What’s With Those Zoomies?

Health

Hello everyone, CEO Olivia reporting. You know what Zoomies are, right? It’s when a good dog suddenly explodes into a quick burst of energy. Some dogs chase their tails  but I’m a runner. I get the Zoomies after a good business meeting & run laps around the yard.

The technical name for zoomies is ‘frenetic random activity periods’, or FRAP for short. Why we get the zoomies isn’t always about being happy. There are several reasons your good dog might feel the need to go zoom. It may be triggered by anxiety due to a vet visit or a grooming appointment, but it could also be the excitement of a playmate coming for a visit, a trip to the favorite dog park or the human coming home from a day at the office.

Sometimes zoomies might just be a show because we notice the humans seem to get excited & enjoy watching us zoom about. In this case it’s more of a fun game than anything.

If it doesn’t look like your good dog is comfortable or having fun, you might want to find out what’s triggering the zoomies. Once you isolate the cause, you can work on teaching your good dog a new way to respond to the trigger that doesn’t involve zooming around.

After I’ve had a grand mal seizure, my post ictal behavior often includes what could be called the zoomies. I dash about & it’s very obvious I’m not doing it for fun. huMom fills my Kong with coconut oil which give me something to focus on. This usually stops my frantic dashing.

In conclusion, zoomies are perfectly fine if it’s simply an expression of joy, or releasing some energy. But if you think your good dog isn’t enjoying zooming about, you might want to consult your vet & take action. Sometimes you’ll see that the facial muscles are really tense, or the ears are back. Even if they’re wagging their tail, if they’re not wagging their whole body, it may be an indication that something isn’t right.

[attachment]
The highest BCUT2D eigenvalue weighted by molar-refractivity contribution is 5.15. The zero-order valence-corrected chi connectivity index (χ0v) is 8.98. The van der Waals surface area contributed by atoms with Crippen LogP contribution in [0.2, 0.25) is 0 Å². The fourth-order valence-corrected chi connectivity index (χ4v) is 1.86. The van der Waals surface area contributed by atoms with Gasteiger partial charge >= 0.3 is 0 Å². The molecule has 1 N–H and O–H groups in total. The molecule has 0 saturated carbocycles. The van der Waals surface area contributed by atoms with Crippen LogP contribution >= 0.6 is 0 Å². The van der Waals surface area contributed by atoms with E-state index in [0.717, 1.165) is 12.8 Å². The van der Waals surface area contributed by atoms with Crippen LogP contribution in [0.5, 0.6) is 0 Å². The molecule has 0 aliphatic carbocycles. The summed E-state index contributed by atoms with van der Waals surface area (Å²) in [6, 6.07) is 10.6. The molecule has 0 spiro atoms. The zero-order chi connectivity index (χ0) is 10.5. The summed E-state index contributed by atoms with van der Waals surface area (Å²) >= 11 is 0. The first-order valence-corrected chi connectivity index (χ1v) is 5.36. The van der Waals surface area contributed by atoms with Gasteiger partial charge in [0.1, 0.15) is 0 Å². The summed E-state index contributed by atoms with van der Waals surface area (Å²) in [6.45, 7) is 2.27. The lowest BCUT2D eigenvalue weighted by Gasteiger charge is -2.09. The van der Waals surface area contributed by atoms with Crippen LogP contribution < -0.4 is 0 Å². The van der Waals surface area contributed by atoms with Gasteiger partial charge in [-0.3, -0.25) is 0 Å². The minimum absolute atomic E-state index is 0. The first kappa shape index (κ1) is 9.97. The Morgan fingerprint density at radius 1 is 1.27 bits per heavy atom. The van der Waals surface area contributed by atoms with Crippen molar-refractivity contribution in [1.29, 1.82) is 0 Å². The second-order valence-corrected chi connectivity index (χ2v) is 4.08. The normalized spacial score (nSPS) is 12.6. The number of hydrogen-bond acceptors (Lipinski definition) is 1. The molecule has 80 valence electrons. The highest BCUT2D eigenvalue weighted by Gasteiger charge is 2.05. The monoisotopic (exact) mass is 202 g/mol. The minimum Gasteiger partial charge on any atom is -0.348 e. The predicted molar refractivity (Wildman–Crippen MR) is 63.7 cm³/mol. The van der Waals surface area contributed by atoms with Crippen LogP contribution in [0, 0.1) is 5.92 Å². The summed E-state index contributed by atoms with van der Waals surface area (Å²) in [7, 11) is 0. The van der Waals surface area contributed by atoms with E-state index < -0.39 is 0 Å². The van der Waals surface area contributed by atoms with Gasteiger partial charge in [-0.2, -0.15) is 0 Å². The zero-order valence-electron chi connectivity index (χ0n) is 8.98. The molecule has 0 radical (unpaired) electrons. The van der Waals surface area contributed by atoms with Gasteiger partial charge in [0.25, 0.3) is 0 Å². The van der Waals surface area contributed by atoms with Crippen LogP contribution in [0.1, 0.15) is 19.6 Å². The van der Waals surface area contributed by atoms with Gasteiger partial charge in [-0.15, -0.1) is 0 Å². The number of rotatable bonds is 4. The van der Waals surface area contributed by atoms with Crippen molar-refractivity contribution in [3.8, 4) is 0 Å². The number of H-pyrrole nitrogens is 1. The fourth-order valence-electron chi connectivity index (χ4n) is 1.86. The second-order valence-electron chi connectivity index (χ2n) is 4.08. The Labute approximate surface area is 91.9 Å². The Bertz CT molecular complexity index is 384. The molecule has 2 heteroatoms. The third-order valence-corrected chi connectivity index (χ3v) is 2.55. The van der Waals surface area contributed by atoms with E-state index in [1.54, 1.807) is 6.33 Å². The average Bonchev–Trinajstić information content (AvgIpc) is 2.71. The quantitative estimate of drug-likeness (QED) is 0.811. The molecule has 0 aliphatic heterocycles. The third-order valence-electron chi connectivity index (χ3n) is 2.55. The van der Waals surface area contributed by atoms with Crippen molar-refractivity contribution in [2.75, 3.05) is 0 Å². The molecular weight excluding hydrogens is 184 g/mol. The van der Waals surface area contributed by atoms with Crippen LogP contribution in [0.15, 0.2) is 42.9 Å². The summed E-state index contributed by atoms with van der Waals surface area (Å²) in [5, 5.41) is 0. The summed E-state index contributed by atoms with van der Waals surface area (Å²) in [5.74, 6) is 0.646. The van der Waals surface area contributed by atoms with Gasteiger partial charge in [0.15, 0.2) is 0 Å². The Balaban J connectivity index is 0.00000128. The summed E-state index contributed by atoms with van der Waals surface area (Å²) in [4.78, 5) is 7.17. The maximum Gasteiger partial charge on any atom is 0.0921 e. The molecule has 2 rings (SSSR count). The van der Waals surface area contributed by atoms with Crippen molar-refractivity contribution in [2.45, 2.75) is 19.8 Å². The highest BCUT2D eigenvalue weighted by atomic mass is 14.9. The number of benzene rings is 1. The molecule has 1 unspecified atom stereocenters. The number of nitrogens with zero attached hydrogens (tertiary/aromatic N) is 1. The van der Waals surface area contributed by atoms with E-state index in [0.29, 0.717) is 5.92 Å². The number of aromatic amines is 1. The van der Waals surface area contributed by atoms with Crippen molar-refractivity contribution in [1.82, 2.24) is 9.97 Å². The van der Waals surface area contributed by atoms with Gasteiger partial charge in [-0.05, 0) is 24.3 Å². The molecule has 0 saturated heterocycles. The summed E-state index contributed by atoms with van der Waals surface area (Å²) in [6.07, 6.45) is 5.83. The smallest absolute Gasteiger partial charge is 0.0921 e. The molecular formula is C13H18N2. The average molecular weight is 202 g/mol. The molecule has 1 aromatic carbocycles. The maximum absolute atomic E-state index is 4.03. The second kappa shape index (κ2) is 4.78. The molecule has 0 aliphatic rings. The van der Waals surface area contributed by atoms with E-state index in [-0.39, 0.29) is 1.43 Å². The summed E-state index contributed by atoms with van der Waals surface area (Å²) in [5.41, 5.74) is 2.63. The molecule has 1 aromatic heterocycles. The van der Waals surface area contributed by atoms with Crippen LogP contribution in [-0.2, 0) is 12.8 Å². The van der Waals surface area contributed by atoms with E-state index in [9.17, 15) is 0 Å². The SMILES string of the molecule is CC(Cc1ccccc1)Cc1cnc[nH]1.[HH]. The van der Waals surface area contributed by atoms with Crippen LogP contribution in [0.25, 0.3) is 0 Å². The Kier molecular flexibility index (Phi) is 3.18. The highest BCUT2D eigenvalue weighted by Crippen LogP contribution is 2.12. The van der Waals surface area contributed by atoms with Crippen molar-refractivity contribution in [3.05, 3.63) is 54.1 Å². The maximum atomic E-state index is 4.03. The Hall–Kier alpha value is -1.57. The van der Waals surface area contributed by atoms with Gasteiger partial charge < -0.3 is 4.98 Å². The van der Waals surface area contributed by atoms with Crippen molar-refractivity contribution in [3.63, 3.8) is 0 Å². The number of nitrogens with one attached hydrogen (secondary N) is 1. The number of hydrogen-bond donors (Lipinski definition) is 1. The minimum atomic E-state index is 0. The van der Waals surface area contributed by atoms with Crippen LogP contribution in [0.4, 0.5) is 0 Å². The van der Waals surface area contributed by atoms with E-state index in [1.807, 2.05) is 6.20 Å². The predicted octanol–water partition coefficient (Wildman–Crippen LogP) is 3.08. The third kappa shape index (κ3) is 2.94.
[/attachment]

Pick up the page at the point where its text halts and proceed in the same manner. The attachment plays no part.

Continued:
Now if you’ll excuse me, I feel the need for some zoomies.

CEO Olivia

a Purrfect Whisker CaTalogue

Canine Culture, News

Purrhaps you too have found one of your furbulous feline’s whiskers, I know huMom finds them frequently but she has never thought to catalogue them.  She has kept them for other purrposes but has never bound them in a handmade book.

At a young age Janet Gnosspelius the daughter of artist & sculptor Barbara Collingwood & the granddaughter of W.G. Collingwood, John Ruskin’s secretary, & was one of the first women to attend the Liverpool School of Architecture however, did.

Janet Gnosspelius handmade book, ‘Cats Whiskers’ contains every one of her cats’ whiskers found in her home from 1940 to 1942. She wove the whiskers into the pages, dated, & noted how each was discovered, whether “while playing darts,” “under edge of lino in pantry,” on the “dining room hearthrug,” or “under back door draught protector.”

At age 40, Janet Gnosspelius channeled her meowsome creative energy again when she created a special diary documenting the lives of her feline furiends. The diary is no ordinary one,” a note from archivists reads. “It is written from the perspective of her beloved ginger cat Butterball, recording the dates of his fights, illnesses, & stays with friends: ‘9 March 1965: wrapped my mouse in the mat outside kitchen door.’”

Enough about this human Janet, lets take a look at this pawsitively pawtastic feline whisker catalogue 😻

Have a safe, wooftastic weekend.

CEO Olivia 💜